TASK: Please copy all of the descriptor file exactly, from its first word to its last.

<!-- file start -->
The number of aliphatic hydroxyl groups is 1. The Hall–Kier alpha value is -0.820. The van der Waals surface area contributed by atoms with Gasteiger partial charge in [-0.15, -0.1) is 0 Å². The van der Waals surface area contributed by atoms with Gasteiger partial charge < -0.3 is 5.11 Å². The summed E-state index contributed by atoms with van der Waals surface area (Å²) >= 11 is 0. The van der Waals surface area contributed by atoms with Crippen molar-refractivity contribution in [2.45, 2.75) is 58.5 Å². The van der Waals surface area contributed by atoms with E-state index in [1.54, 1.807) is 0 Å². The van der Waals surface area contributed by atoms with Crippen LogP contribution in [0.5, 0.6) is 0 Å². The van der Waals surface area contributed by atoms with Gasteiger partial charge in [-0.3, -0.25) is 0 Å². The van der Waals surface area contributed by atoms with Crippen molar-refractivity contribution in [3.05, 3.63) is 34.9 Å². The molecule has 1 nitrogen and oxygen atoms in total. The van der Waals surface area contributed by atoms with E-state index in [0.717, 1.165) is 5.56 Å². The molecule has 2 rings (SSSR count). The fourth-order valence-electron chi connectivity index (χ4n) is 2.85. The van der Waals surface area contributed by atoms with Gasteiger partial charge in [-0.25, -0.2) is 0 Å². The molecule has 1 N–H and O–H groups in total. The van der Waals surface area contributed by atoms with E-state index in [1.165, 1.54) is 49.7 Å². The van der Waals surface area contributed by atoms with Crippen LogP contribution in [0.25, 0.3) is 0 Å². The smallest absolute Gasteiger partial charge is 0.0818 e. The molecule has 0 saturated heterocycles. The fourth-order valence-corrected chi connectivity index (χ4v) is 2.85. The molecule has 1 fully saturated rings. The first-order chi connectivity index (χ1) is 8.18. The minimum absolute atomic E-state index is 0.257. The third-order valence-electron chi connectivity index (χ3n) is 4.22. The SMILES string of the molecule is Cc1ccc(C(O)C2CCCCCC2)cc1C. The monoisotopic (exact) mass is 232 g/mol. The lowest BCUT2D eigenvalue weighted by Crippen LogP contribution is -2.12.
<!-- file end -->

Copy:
The number of aliphatic hydroxyl groups is 1. The Hall–Kier alpha value is -0.820. The van der Waals surface area contributed by atoms with Gasteiger partial charge in [-0.15, -0.1) is 0 Å². The van der Waals surface area contributed by atoms with Gasteiger partial charge < -0.3 is 5.11 Å². The summed E-state index contributed by atoms with van der Waals surface area (Å²) >= 11 is 0. The van der Waals surface area contributed by atoms with Crippen molar-refractivity contribution in [2.45, 2.75) is 58.5 Å². The van der Waals surface area contributed by atoms with E-state index in [1.54, 1.807) is 0 Å². The van der Waals surface area contributed by atoms with Crippen LogP contribution in [0.5, 0.6) is 0 Å². The van der Waals surface area contributed by atoms with Gasteiger partial charge in [-0.3, -0.25) is 0 Å². The van der Waals surface area contributed by atoms with Crippen molar-refractivity contribution in [3.05, 3.63) is 34.9 Å². The molecule has 1 nitrogen and oxygen atoms in total. The van der Waals surface area contributed by atoms with E-state index in [0.717, 1.165) is 5.56 Å². The molecule has 2 rings (SSSR count). The fourth-order valence-electron chi connectivity index (χ4n) is 2.85. The van der Waals surface area contributed by atoms with Gasteiger partial charge in [-0.25, -0.2) is 0 Å². The molecule has 1 N–H and O–H groups in total. The van der Waals surface area contributed by atoms with E-state index in [1.165, 1.54) is 49.7 Å². The van der Waals surface area contributed by atoms with Crippen LogP contribution in [0.25, 0.3) is 0 Å². The smallest absolute Gasteiger partial charge is 0.0818 e. The molecule has 0 saturated heterocycles. The fourth-order valence-corrected chi connectivity index (χ4v) is 2.85. The molecule has 1 fully saturated rings. The first-order chi connectivity index (χ1) is 8.18. The minimum absolute atomic E-state index is 0.257. The third-order valence-electron chi connectivity index (χ3n) is 4.22. The SMILES string of the molecule is Cc1ccc(C(O)C2CCCCCC2)cc1C. The monoisotopic (exact) mass is 232 g/mol. The lowest BCUT2D eigenvalue weighted by Crippen LogP contribution is -2.12.